You don’t even need to know what you are doing; just learn together. In time, when they have adopted several of their own hobbies, you can let the electro-gods die a slightly assisted and much welcomed death.

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6 comments on “Playstation”

  1. This is a problem we have been fighting in our house as well. The boys are so glued to their games that they rarely want to do anything else. Thank you for your insight and ideas. I had an internal shudder at the thought of my 11- and 10-year-olds throwing a tomahawk, but I've realized recently that I "momma" them too much and they are capable of much more if I will only stand back and let them try. They can't learn to be responsible if I don't give them responsibilities.

  2. I dislike the implication that the only way to get boys off the computer is to get them outside. A simpler and equally "nourishing" option is to get them hooked into reading. After all, what else did they do before computers?
    Also, you don't really make a provision for girls who play video-games, which seems a little shortsighted.

  3. my 7 year old was given a nintento hand held game i want to give freedom to play games and the like so we made a rule that for every minute he plays he has has to pay us a penny and he cant play until his chores are done and he has to do one outdoor job to earn money to play his game thus 15 min he pays us 15 cents ect. well he decided to sneak his game and play it late at night when he should have been sleeping, this was day 2 of sneaking day one he got spanked and lost his privelge of playing so tonight I said fine i made me some coffee and I said go ahead and play it I caught him about 1am playing it this was after he was to be sleeping at 9pm so it had been 4 hours which now meant he owed me $4 and he also got to stay up all night long playing it (yes i know you teach give a negative for negative behavior but I KNEW he would be tierd and his flesh would want sleep only he wasnt going to get to sleep) he would have a whole lot of chores and work to do the next day, he was so stinking tierd and exahuasted from playing video games the night before without sleep, he never wanted to play another game again!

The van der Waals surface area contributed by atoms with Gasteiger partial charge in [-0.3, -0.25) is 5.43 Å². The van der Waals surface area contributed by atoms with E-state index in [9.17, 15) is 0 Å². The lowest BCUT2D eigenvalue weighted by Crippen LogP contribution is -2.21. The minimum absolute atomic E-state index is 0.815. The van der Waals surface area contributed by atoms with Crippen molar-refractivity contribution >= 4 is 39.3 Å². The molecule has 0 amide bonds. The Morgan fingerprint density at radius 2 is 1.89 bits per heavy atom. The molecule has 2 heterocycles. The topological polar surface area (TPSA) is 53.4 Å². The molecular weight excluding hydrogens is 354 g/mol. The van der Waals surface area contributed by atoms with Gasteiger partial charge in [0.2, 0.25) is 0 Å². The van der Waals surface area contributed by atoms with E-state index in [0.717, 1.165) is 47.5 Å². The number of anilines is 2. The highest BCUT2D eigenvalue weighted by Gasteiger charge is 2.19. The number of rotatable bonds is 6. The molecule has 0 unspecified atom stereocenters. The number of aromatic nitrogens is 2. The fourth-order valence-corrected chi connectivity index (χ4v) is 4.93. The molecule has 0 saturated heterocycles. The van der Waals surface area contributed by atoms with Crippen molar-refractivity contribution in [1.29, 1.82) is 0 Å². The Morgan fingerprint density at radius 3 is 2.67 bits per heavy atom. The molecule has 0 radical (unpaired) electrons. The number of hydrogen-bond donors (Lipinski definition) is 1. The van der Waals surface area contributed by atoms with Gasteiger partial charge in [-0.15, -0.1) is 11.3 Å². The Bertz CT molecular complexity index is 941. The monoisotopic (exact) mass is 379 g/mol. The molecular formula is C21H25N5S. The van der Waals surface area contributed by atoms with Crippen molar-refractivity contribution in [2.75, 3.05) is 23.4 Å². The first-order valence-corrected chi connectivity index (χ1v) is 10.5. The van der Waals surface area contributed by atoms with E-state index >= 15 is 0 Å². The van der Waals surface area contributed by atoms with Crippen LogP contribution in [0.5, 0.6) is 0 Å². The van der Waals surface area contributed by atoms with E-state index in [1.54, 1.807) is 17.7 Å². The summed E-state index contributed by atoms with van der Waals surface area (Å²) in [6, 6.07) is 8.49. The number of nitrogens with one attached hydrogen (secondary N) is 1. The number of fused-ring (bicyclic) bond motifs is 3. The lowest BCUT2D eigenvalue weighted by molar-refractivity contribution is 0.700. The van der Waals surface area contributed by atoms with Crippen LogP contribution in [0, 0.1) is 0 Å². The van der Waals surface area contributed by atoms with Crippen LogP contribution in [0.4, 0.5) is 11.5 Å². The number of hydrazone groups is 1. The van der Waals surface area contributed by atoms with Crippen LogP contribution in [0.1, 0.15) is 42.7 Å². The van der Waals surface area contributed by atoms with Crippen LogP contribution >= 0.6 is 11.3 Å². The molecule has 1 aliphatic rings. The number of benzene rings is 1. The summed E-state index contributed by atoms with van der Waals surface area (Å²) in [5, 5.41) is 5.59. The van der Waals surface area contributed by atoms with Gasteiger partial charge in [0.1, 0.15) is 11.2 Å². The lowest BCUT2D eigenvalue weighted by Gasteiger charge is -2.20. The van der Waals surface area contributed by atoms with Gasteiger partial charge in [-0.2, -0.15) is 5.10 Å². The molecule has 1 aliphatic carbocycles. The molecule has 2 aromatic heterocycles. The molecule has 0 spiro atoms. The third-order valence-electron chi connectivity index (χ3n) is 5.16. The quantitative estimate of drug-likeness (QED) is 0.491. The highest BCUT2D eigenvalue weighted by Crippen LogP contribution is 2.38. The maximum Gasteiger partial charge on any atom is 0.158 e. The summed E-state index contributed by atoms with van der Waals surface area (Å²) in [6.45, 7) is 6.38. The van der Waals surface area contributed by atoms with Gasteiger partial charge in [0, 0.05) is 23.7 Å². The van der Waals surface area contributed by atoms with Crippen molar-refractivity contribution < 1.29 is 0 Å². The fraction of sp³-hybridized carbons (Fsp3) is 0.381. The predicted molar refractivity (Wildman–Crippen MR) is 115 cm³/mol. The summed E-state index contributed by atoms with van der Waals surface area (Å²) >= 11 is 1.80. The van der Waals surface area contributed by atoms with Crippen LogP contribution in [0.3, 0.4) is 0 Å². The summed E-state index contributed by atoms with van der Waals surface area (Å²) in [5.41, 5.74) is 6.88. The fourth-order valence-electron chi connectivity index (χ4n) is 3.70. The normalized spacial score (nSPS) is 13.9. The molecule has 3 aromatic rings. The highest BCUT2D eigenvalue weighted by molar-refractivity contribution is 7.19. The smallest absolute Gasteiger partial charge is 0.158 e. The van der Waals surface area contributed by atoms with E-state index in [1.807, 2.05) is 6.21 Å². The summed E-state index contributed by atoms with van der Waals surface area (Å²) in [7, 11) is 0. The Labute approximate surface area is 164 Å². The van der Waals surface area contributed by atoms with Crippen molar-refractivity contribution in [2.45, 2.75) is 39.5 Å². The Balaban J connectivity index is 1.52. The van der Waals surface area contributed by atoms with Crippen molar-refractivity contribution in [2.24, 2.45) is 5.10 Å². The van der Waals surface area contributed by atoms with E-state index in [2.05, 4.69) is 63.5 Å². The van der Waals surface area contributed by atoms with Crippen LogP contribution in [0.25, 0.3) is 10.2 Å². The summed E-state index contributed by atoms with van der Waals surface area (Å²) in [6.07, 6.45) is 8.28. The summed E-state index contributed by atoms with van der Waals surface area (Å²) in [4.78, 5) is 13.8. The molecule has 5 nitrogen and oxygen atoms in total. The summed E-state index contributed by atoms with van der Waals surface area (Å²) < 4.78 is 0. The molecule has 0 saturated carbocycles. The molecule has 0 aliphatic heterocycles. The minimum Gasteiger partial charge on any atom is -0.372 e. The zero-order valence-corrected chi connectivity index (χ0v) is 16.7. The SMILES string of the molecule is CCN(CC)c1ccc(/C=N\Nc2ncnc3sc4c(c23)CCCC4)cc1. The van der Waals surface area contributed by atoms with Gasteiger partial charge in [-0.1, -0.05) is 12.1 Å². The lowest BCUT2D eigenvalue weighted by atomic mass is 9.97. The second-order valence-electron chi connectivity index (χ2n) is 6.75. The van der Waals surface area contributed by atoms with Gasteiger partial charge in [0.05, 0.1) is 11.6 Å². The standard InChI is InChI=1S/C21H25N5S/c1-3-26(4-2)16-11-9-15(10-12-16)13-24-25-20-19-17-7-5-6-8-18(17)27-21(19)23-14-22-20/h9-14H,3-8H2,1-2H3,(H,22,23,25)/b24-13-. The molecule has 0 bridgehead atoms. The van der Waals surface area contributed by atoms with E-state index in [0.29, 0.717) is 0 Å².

4. If you have someone you trust, such as grandparents to look after the kids, Katharina, you can suggest a weekend out just by yourselves to have a get-out-of-the-house and go for a trip for a couple days and possibly church at another location away from home while you are at another destination while you are having a Just You and I outing at a hotel. Take day trips to museums and the like in the area you go to. Just lay down a rule, such as NO ELECTRONICS (computers, laptops, netbooks, or the like) and just go for lunch, supper and tourist traps and so on.

  5. There's gotta be a better way to teach your children moderation as an avid gamer I don't believe the games are the fault they're just medians of entertainment just like TV and books. What I've done with my children is sit down and actually spend time playing the games that they love or doing The hobbies that they love I also read to my children every night. When games become a problem is when parents use them as babysitters.